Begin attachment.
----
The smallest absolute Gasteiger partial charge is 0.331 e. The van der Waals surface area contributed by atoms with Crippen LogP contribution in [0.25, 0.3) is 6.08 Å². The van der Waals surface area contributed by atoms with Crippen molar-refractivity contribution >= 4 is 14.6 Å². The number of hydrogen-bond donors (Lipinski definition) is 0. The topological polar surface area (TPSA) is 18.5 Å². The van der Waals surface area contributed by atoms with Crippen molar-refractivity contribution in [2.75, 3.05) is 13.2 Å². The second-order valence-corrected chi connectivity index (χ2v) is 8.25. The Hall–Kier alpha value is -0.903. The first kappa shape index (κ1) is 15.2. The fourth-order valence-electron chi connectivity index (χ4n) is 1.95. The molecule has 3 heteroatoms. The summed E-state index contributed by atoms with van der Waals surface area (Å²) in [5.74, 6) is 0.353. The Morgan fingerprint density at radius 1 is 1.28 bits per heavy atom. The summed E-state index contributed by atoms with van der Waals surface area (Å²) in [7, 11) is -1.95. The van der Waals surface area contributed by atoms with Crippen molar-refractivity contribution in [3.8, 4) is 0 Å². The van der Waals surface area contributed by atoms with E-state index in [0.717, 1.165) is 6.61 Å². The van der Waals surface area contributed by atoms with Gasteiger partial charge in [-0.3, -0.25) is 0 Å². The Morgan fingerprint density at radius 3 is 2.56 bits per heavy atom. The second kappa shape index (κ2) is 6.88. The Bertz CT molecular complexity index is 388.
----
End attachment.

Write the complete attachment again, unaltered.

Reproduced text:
The smallest absolute Gasteiger partial charge is 0.331 e. The van der Waals surface area contributed by atoms with Crippen LogP contribution in [0.25, 0.3) is 6.08 Å². The van der Waals surface area contributed by atoms with Crippen molar-refractivity contribution >= 4 is 14.6 Å². The number of hydrogen-bond donors (Lipinski definition) is 0. The topological polar surface area (TPSA) is 18.5 Å². The van der Waals surface area contributed by atoms with Crippen molar-refractivity contribution in [2.75, 3.05) is 13.2 Å². The second-order valence-corrected chi connectivity index (χ2v) is 8.25. The Hall–Kier alpha value is -0.903. The first kappa shape index (κ1) is 15.2. The fourth-order valence-electron chi connectivity index (χ4n) is 1.95. The molecule has 3 heteroatoms. The summed E-state index contributed by atoms with van der Waals surface area (Å²) in [5.74, 6) is 0.353. The Morgan fingerprint density at radius 1 is 1.28 bits per heavy atom. The summed E-state index contributed by atoms with van der Waals surface area (Å²) in [7, 11) is -1.95. The van der Waals surface area contributed by atoms with Crippen molar-refractivity contribution in [3.8, 4) is 0 Å². The van der Waals surface area contributed by atoms with E-state index in [0.717, 1.165) is 6.61 Å². The van der Waals surface area contributed by atoms with Gasteiger partial charge in [-0.3, -0.25) is 0 Å². The Morgan fingerprint density at radius 3 is 2.56 bits per heavy atom. The second kappa shape index (κ2) is 6.88. The Bertz CT molecular complexity index is 388.